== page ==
Okay, let's talk pattern. We're not talking some soft, barely noticeable pattern, but something bold and daring. Open up any furniture catalog or peruse home design websites, it's difficult to find good examples of sofas with strong patterned fabrics. Are we afraid of pattern on larger pieces of furniture? Is it too much commitment or too bold for most homeowners? The lack of examples is most likely caused my some combination of these reasons. I know for my own furniture, it was important to have pieces that "would go with anything" or "would last a long time." But, where's the risk? Where's the leap of faith to get a really great and eye-catching design. Bold pattern doesn't have to be scary. It just has to be done correctly, with forethought on everything else that's going on in the room. Put too much pattern in the same room and it can be overwhelming. As interior designers, we want to create environments that are beautifully put together and work for the lifestyle of our clients. Here's how to work with bold patterns on the largest piece in your room and make it look like a million bucks!
Work within a theme. Any good be beachy has to have some ticking stripe, somewhere. While the sofa doesn't have the boldest pattern in the room, it is a good example of how to use pattern on the largest piece. The tones are softer with an almost washed out look. And, it sits on top of and next to other bold patterns in the room. It's all just the perfect combination.
Pattern as central feature. This room really works from an interior design perspective because the simple, yet bold pattern is the central design element with any real color. All other pieces in the room focus on shape and texture over pattern. This combination helps keep all the pieces in harmony with one another.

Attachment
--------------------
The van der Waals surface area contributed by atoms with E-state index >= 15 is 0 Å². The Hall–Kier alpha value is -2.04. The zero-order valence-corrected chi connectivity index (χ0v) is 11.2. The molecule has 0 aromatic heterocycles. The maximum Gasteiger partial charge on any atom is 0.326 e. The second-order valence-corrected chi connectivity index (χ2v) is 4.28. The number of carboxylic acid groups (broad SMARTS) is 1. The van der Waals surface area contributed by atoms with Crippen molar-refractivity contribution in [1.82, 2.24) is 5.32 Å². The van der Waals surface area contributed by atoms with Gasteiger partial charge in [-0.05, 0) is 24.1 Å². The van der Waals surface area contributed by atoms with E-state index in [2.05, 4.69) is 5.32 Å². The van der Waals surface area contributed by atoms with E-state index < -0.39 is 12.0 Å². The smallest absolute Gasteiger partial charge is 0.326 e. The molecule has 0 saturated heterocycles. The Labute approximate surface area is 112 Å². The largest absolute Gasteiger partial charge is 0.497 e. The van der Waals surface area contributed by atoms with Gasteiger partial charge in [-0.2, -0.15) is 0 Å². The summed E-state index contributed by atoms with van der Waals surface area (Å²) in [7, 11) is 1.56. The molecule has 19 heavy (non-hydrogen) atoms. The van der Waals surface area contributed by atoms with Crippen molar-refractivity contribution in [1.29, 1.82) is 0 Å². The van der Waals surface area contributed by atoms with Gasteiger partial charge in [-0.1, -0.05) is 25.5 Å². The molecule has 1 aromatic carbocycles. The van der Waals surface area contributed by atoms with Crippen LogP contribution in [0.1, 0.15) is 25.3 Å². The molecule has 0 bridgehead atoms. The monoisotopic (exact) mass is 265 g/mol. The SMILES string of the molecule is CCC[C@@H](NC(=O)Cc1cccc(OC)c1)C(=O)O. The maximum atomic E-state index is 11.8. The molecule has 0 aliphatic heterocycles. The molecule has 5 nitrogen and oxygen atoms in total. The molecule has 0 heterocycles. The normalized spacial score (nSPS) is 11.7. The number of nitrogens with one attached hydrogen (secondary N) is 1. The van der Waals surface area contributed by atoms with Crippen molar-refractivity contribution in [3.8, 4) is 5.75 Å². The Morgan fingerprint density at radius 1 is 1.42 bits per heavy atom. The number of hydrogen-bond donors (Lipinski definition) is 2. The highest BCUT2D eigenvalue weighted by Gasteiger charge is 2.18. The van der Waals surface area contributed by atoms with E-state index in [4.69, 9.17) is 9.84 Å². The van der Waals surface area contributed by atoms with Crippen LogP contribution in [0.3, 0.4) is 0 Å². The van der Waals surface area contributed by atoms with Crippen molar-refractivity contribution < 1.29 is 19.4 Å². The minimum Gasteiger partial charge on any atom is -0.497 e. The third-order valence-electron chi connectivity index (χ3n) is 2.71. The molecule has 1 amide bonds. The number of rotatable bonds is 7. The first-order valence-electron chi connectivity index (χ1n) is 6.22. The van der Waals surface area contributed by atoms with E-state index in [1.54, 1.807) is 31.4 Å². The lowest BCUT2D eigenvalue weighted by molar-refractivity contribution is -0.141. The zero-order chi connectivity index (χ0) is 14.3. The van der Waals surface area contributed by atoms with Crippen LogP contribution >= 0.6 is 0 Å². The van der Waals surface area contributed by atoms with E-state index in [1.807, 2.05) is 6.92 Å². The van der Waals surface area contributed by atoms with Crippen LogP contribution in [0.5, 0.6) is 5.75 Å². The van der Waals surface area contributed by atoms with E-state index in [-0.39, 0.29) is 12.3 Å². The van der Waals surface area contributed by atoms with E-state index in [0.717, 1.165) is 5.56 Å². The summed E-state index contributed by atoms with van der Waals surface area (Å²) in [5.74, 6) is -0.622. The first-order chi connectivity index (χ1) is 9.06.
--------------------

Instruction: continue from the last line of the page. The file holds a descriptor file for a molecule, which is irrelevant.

Bold and monochromatic. First off, most rooms couldn't handle a piece this large. That's what makes this use of patterned fabric even more of a feat. Secondly, the pattern on such a large piece doesn't feel overbearing at all. This room is about subtle changes in tone, all within a natural and subdued palette. Greens and creams are the basis of the design scheme, with espresso stained wood tones adding the real punch.
Use pattern strategically. Out of all these rooms, this room speaks most to the interior designers at JBi. There is something about the mixing of eras (old world with modern and contemporary design thrown in there) and the bold use of color and patterns that really makes this room sing. It's the use of the suzani print on the backside of these modern chaise lounges to turn these pieces from furniture into art. It's also coincidence that we just designed a similar piece for a JBi client - different fabric, different furniture, but just as fabulous!
It's your turn now. What pattern would you want to use on a sofa or chaise in your own home? And, most importantly, what's keeping you from taking that step out of the expected to something extraordinary?